In the movie, Amy drinks and sleeps around and explicitly avoids seeking a long-term relationship—at least at first.Read more
"It’s as if he never existed," Andrew Ferguson reports a friend recently commenting about William F. Buckley, Jr., the founder of National Review who died in 2008. Ferguson's friend mainly was referring to Buckley's place—or rather, lack thereof—among the rising generation of writers, and he goes on to suggest that "it’s not clear that younger journalists, tweeting and Snapchatting and texting and Instagramming all the livelong day, have more than a vague notion of who he was." His interlocutor is right, I think, but for reasons Ferguson might be too kind to consider directly.
Rather than blaming the digital lives of young writers for their lack of attention to Buckley, my explanation is simpler. Buckley really never wrote much of lasting significance. If you had to associate him with one form, it would be the newspaper or magazine column; the sustained work of seriously crafted books and essays eluded him. He never wrote a movement-shaping book like Russell Kirk's The Conservative Mind. His intellectual virtues, from what I've been able to discern, are those of the debater and polemicist more than the studious man of letters.
Think about it this way: If you wanted to introduce Buckley to a young writer, what book of his would you choose?Read more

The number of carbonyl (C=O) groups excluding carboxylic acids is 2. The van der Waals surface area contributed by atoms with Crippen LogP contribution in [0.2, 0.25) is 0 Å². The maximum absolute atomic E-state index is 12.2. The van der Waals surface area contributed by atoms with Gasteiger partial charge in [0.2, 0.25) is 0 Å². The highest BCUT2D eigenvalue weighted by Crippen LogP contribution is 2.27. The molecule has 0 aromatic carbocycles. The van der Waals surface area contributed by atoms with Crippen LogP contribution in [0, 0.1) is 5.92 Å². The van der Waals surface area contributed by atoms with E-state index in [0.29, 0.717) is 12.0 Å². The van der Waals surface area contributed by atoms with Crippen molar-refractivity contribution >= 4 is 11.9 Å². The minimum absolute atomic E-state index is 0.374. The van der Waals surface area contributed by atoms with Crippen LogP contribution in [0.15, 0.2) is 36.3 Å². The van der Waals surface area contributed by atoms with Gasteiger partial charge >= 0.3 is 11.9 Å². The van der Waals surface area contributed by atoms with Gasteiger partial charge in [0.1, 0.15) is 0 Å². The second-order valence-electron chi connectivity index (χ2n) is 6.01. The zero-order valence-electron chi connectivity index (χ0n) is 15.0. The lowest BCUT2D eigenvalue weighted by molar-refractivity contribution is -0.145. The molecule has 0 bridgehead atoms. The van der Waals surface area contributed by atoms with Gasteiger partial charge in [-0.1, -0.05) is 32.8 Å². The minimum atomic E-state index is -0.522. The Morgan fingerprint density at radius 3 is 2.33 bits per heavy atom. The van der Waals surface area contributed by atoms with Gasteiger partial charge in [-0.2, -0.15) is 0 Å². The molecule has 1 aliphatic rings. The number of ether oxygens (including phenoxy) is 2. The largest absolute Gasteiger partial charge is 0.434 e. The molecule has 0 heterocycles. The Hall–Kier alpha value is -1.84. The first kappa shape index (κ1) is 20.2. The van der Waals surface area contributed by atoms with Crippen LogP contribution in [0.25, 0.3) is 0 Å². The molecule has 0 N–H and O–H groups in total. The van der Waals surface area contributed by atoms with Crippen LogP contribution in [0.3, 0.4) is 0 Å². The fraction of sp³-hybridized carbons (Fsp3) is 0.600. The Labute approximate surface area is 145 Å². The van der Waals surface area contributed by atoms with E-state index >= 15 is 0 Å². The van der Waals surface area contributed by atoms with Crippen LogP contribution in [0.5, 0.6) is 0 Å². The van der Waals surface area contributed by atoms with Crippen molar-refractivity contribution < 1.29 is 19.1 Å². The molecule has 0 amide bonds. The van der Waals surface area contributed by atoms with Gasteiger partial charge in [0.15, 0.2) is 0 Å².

Don't want to prolong this discussion, but the Science section of the NYTimes (July 28) tells us some more about fetal research, fetal tissues, and fetal parts pricing. I'm guessing Mr. Daleiden's video prompted the story. The First Post...
Every summer for two weeks we rent a cabin in the woods of Vermont while our nine-year-old daughter goes to a Quaker-run farm and wilderness day camp nearby. Our getaway seats us in the very lap of nature. Birds of all kinds sing outside our windows; giant variegated moths drowse on the screens; the staccato tree work of woodpeckers forms a background percussion. Some unidentifiable creature howls in the woods at 2 a.m. That’s enough to make me rethink sleeping outside in my tent.
But what truly scares some potential renters of the cabin, its owner tells me, is not the presence of wild animals, but rather the absence of something else: internet. The cabin, christened “Off the Grid,” offers no TV, no WiFi, no computers, no cellphone reception. To make a call, we drive a mile down the road to a little spot between the hills where you can get a signal. To triage my email, I drive over to Woodstock twice a week and spend half an hour on the computers at the library.
The prospect of an unplugged vacation turns out to be highly polarizing. “It pretty much instantly rules out two-thirds of the people who inquire,” the cabin’s owner says. “The other third wouldn’t have it any other way.”
We are—and very happily—in that other, neo-Luddite third.